TBA-6 and TBB-4 are necessary for the specialized morphology of the CEM cilia:
The male RnB, HOB, and CEM neurons, as well as the non-sex-specific IL2 sensory neurons, all of which express tba-6, also express the kinesin-like gene klp-6, indicating that these neurons may utilize a specific mechanism to build and/or maintain functional cilia (Peden and Barr 2005). We found that the morphology of the CEM cilia, which are normally straight or bent slightly outward (Jauregui et al. 2008), requires both tbb-4 and tbb-6 (Figure 5). In tbb-4 mutants, 28% (n = 36) of CEM cilia, visualized with KLP-6∷GFP, appeared abnormal, often with a distorted base. Moreover, 78% (n = 36) of tba-6 mutant cilia were defective, exhibiting a gross mislocalization of KLP-6∷GFP and an inward-bending, hook-like appearance. In tba-6; tba-9 tbb-4 triple mutants (n = 44), 100% of CEM cilia exhibited a defective club-like shape, with prominent varicosities of KLP-6∷GFP in the distal dendrite (data not shown). Thus the specific architecture of the CEM cilia, but not their presence, is strongly dependent on TBA-6 and TBB-4.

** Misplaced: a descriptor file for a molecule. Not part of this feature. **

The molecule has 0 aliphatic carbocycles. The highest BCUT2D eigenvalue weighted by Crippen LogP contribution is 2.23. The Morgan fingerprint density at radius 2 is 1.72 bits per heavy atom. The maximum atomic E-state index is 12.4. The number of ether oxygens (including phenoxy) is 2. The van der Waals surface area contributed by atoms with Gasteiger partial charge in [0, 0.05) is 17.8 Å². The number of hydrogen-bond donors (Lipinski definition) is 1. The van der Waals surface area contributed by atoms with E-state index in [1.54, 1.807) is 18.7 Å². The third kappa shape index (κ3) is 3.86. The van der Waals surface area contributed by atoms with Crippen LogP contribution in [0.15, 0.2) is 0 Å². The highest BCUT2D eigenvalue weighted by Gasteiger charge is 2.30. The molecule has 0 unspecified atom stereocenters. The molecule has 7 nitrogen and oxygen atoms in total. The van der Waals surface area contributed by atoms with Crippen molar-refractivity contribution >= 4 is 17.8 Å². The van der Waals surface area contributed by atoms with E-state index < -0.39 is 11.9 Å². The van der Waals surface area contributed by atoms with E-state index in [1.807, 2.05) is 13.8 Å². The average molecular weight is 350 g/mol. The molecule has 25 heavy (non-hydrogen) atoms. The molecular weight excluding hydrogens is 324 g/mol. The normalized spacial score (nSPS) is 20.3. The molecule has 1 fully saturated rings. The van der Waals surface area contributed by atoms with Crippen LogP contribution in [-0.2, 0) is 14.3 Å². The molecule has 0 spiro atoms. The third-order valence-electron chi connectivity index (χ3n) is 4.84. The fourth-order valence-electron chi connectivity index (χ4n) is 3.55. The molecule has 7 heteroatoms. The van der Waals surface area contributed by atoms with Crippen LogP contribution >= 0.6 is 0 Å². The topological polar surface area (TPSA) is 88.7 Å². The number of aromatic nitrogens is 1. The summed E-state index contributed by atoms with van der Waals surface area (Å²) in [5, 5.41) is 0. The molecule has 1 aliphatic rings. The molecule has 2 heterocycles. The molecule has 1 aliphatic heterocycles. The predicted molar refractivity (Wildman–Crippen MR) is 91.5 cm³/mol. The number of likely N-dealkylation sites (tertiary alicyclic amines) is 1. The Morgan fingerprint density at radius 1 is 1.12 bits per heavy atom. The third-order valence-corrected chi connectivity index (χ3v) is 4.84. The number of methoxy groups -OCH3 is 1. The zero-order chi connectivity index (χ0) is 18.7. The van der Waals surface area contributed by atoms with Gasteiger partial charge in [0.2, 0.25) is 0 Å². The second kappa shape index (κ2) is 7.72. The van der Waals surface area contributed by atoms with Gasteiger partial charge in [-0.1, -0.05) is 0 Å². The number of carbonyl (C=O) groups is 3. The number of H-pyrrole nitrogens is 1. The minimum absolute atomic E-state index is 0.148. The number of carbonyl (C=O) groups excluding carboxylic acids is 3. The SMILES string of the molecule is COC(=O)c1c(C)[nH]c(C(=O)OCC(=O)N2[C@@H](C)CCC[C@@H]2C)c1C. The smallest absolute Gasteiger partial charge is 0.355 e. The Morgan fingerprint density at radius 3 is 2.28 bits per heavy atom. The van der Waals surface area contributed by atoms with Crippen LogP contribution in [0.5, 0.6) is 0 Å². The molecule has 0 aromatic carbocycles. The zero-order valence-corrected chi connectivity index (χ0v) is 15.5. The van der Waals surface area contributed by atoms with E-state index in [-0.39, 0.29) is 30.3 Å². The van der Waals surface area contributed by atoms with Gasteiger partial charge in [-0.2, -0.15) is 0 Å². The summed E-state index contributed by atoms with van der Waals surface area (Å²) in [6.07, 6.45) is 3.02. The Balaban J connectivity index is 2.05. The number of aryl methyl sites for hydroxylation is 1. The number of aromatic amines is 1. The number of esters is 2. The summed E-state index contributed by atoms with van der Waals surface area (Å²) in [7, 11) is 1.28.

Ray neuron function is compromised in tbb-4, tba-6, and tba-9 mutants:
Because ciliary axonemes are generally present in tubulin mutants, we asked whether these mutant cilia were able to support functional sensory transduction. We focused first on male mating behavior because tbb-4, tba-6, and tba-9 are all expressed in the male tail sensory rays. In the first step of the male-mating program, males respond to contact with a hermaphrodite by ceasing forward movement, placing the ventral side of the tail against the hermaphrodite body, and maintaining this contact while moving backward until the vulva is located (Liu and Sternberg 1995). Contact response is thought to be mediated largely by the ray neurons, with a minor contribution from the hook HOB neuron (Liu and Sternberg 1995). In particular, TRPP/polycystin-mediated sensory signaling in the RnB neurons is critical for efficient response behavior (Barr and Sternberg 1999; Barr et al. 2001; Miller and Portman 2010).